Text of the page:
C3 might increase heap allocation and runtime by creating PAPs if the lifted function was previously a function argument. While this won't always increase allocation, it certainly will only improve allocations if this pushes allocation away from the hot path into some cold leaf. We don't allow this, because it also significantly complicates the transformation for arguably very questionable gain.

C3 might increase or decrease heap allocation. If
f
occurs in a closure in the let body, then
A) it can increase heap allocation, if the additional arguments to
f
did not previously occur in that closure
B) it can decrease heap allocation, if those additional arguments did already occur in the closure.
We call the sum result of A and B closure growth. Estimating closure growth is paramount to achieving unambiguously good results. See "Closure Growth" below.

C4 might increase stack allocation and/or increase register pressure, depending on how many arguments the new toplevel function function would take. We determined 5 extra arguments (the number of available free argument registers on x86_64) to be a sweet spot for cut off.

C4 might cause a slowdown because it can convert known calls into unknown calls when the lifted function previously closed over a function. We don't perform the lift in this case.
Finally, we obviously only lift functions, no closures or constructor applications.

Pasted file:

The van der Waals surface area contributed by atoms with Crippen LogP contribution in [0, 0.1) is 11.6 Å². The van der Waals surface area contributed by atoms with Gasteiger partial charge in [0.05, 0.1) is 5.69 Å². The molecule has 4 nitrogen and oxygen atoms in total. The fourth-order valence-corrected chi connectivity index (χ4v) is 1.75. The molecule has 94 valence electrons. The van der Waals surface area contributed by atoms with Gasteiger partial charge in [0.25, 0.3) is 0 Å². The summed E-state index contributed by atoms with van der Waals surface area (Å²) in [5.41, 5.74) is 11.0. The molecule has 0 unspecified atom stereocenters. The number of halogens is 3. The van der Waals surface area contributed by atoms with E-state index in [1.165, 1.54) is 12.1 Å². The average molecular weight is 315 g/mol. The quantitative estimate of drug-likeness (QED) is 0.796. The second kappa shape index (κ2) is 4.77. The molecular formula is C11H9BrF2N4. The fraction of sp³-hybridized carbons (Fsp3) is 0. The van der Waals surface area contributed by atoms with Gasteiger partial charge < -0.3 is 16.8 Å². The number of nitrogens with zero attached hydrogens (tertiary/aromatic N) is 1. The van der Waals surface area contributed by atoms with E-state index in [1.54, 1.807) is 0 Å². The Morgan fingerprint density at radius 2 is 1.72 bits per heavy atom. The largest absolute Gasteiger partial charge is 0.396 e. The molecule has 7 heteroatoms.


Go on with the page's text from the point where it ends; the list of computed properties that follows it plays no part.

Closure Growth
Both A and B above could hold within the same let body. Moreover, A or B could hold wrt a closure that is under a (multishot) lambda; so that the changes in heap allocation could happen 0 or billions of times. The conservative choice, then, is that A under a lambda infinitely increases the heap allocation and B under a lambda is ignored.
We look at demand information for a more precise, yet still conservative estimate: Usage information can be harnessed to identify oneshot bodies for A under lambdas, while strictness information can be used to propagate the benefits of B under lambdas.
StgLiftLams.Analysis.closureGrowth
estimates closure growth, operating
on a skeleton of the actual STG tree. Skeletons are an abstraction, only
capturing the relevant syntactic constructs. E.g., closures with their fvs,
RHSs with relative cardinality, sequential composition, choice and a neutral
element.
This is so that not every lifting decision has to traverse the entire syntax
tree, while also keeping closureGrowth
plain and simple. To this purpose, each
let binder of the STG syntax tree is tagged with the Skeleton of its RHS.
From the resulting closure growth, the effects of C1 are subtracted to determine whether the lift would be beneficial.